The river water the blue-slate-colour
of a storm-bird’s wing;
the long grasses whipped the wet wind;
the hidden pool under the thorn trees
shivering with uncertainty.

This rush and this roaring are
an elegy for the passing year,
sung in stronger voices than mine.

I can but add to the chorus,
in thanks giving for all
that the rain has given me:

watered my spirit,

fertilised my earth,

taught me the names of her wild children
as they flowered:
first in the hedgerows,

then in my mind.

Brought me such bolting-bright
early hours,
as I walked with her
over the hills,
cleansed from night’s shadows,

so that I returned home,
my black eyes glazed with green,
her being beading me all over
to sparkle my skin.

I said goodbye to the rain,
this early morning,
but my heart goes with her now.


as she retreats across the fields,

she leaves behind clear skies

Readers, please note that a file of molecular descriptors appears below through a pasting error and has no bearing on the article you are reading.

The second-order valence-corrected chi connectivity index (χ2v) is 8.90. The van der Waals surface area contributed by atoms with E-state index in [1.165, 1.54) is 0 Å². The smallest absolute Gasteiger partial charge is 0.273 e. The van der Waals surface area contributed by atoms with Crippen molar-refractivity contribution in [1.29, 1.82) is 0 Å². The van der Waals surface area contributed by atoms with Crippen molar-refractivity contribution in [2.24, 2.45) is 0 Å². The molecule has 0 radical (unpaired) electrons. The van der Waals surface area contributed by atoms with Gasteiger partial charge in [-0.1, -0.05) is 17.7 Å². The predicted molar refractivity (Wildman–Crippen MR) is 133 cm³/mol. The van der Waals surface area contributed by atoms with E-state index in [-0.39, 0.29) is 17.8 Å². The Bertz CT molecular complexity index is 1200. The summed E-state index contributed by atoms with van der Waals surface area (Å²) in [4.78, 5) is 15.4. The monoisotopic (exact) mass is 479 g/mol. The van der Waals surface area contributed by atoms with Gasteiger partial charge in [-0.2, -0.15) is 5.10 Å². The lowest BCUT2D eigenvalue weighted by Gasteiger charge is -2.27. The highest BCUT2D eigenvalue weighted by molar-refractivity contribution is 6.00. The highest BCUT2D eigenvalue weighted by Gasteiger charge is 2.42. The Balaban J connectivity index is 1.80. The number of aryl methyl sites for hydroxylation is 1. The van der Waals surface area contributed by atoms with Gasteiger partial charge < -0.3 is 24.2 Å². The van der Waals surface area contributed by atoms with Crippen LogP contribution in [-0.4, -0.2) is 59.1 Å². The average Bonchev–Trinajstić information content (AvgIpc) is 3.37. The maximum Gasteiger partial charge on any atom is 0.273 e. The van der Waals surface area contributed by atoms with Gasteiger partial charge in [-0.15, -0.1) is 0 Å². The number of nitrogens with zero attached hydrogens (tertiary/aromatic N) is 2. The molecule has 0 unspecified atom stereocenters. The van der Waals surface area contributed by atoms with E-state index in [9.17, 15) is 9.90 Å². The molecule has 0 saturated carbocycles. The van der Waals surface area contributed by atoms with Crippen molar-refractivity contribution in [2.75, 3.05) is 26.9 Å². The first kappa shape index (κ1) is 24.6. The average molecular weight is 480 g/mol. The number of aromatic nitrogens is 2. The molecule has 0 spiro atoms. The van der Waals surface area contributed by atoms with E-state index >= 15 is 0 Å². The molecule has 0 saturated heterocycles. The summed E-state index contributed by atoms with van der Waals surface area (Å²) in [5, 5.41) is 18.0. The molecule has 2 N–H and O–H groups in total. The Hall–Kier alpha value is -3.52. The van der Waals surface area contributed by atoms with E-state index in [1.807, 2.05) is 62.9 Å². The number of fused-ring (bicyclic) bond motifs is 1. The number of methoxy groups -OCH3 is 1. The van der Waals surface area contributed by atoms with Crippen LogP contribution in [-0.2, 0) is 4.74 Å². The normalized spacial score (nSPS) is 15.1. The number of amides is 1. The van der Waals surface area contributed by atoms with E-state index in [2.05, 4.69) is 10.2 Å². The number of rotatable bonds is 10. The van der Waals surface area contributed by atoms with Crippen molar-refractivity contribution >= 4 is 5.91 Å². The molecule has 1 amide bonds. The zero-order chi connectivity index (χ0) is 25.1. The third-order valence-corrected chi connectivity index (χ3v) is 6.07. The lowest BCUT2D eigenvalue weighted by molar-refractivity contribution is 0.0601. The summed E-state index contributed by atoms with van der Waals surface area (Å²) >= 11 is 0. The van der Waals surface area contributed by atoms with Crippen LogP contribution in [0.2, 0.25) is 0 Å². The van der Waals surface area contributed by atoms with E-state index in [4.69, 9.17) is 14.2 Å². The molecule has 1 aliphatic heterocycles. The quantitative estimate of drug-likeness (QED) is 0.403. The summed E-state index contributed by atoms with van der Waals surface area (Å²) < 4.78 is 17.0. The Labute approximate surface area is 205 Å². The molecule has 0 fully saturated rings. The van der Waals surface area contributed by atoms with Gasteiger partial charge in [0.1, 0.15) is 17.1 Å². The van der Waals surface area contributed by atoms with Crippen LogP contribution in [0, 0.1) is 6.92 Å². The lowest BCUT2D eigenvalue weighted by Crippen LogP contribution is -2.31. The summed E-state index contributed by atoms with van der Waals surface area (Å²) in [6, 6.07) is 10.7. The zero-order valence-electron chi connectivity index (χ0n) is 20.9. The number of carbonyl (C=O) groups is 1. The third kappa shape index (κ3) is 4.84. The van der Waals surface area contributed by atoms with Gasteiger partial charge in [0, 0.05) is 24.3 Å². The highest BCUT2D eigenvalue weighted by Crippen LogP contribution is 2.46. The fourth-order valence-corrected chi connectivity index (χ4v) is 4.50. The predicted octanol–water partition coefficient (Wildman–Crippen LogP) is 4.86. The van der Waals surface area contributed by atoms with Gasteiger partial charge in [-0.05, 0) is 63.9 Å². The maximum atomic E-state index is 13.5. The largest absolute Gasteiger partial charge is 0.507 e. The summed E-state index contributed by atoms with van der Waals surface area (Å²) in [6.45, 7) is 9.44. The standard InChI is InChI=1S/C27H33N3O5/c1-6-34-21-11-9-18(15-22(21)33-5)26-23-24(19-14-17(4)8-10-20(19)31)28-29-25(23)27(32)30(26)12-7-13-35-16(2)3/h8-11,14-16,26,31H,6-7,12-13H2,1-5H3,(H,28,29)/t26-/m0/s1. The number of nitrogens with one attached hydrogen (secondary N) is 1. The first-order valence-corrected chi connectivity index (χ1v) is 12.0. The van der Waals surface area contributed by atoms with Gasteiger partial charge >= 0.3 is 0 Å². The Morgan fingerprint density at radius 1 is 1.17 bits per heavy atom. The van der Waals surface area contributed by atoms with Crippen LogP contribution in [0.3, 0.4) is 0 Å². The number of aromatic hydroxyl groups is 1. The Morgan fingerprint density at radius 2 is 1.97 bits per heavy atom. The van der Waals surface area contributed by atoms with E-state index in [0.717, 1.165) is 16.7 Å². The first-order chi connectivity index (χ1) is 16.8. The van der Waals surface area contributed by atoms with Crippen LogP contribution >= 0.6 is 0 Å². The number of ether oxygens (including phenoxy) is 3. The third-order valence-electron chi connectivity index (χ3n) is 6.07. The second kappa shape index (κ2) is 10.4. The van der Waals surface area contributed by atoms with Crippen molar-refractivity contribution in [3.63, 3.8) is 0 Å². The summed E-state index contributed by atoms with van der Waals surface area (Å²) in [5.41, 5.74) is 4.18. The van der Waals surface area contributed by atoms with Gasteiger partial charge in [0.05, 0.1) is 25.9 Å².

that others welcome,

but not I.

The rain has made me her rain-child,
but cannot take me with her,
whose being is earth-
and not sky-

I shall have to wait until she returns,
striding across the sea,
to slap away the sun,
and take me in her arms again.

Tanya Mendonsa
from The Dreaming House

Putting Away My Bras

Jo read this at the BeanRunner. It made all of us very nervous. It was another poem about loss, but not about physical death like the others.

Putting Away My Bras

They are clean and papery gray and the lace, if
there is any lace, is torn, and the atrophied straps
are hitched tight in their plastic pincers.
The underwire on one
pokes up, no wonder the fire-
red itch on my rib. They are scentless
and warm from the dryer. Once they were pretty.
I bought them because I wished I were pretty.
Now the hooks grab and ravel
my socks. My bras are nothing at all

like my father’s exact-fitting hand during beauty
pageants on TV. We sat on the couch